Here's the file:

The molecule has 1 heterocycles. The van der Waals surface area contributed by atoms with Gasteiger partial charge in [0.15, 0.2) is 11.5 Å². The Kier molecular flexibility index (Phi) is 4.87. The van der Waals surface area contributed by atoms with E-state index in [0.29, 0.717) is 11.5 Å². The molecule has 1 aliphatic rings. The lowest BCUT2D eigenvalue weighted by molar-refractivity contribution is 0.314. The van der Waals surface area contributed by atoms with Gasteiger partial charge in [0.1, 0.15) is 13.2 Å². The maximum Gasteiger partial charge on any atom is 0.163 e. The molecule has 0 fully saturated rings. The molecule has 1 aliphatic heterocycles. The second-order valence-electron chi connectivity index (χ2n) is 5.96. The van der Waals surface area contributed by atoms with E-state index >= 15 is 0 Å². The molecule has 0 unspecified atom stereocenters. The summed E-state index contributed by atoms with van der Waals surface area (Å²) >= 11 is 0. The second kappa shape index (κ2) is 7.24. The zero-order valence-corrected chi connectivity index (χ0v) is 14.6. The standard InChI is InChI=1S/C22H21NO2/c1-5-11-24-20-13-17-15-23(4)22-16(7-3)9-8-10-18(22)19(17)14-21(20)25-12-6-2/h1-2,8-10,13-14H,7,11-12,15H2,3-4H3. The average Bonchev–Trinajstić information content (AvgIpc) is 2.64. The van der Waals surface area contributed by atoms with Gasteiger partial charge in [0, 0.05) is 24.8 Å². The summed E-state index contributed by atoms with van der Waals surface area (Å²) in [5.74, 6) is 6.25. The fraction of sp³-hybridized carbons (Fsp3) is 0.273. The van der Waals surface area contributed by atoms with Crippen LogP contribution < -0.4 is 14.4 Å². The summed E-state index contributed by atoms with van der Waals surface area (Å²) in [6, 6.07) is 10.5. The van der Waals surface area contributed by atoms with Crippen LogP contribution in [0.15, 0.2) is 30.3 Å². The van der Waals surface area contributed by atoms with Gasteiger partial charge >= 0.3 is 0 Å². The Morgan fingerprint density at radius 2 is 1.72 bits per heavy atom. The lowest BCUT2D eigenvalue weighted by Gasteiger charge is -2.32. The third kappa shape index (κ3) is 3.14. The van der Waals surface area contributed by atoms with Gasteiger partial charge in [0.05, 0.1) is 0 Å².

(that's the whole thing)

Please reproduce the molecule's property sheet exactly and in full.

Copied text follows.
The molecule has 1 heterocycles. The van der Waals surface area contributed by atoms with Gasteiger partial charge in [0.15, 0.2) is 11.5 Å². The Kier molecular flexibility index (Phi) is 4.87. The van der Waals surface area contributed by atoms with E-state index in [0.29, 0.717) is 11.5 Å². The molecule has 1 aliphatic rings. The lowest BCUT2D eigenvalue weighted by molar-refractivity contribution is 0.314. The van der Waals surface area contributed by atoms with Gasteiger partial charge in [0.1, 0.15) is 13.2 Å². The maximum Gasteiger partial charge on any atom is 0.163 e. The molecule has 0 fully saturated rings. The molecule has 1 aliphatic heterocycles. The second-order valence-electron chi connectivity index (χ2n) is 5.96. The van der Waals surface area contributed by atoms with E-state index >= 15 is 0 Å². The molecule has 0 unspecified atom stereocenters. The summed E-state index contributed by atoms with van der Waals surface area (Å²) >= 11 is 0. The second kappa shape index (κ2) is 7.24. The zero-order valence-corrected chi connectivity index (χ0v) is 14.6. The standard InChI is InChI=1S/C22H21NO2/c1-5-11-24-20-13-17-15-23(4)22-16(7-3)9-8-10-18(22)19(17)14-21(20)25-12-6-2/h1-2,8-10,13-14H,7,11-12,15H2,3-4H3. The average Bonchev–Trinajstić information content (AvgIpc) is 2.64. The van der Waals surface area contributed by atoms with Gasteiger partial charge in [0, 0.05) is 24.8 Å². The summed E-state index contributed by atoms with van der Waals surface area (Å²) in [5.74, 6) is 6.25. The fraction of sp³-hybridized carbons (Fsp3) is 0.273. The van der Waals surface area contributed by atoms with Crippen LogP contribution < -0.4 is 14.4 Å². The summed E-state index contributed by atoms with van der Waals surface area (Å²) in [6, 6.07) is 10.5. The van der Waals surface area contributed by atoms with Crippen LogP contribution in [0.15, 0.2) is 30.3 Å². The van der Waals surface area contributed by atoms with Gasteiger partial charge >= 0.3 is 0 Å². The Morgan fingerprint density at radius 2 is 1.72 bits per heavy atom. The lowest BCUT2D eigenvalue weighted by Gasteiger charge is -2.32. The third kappa shape index (κ3) is 3.14. The van der Waals surface area contributed by atoms with Gasteiger partial charge in [0.05, 0.1) is 0 Å².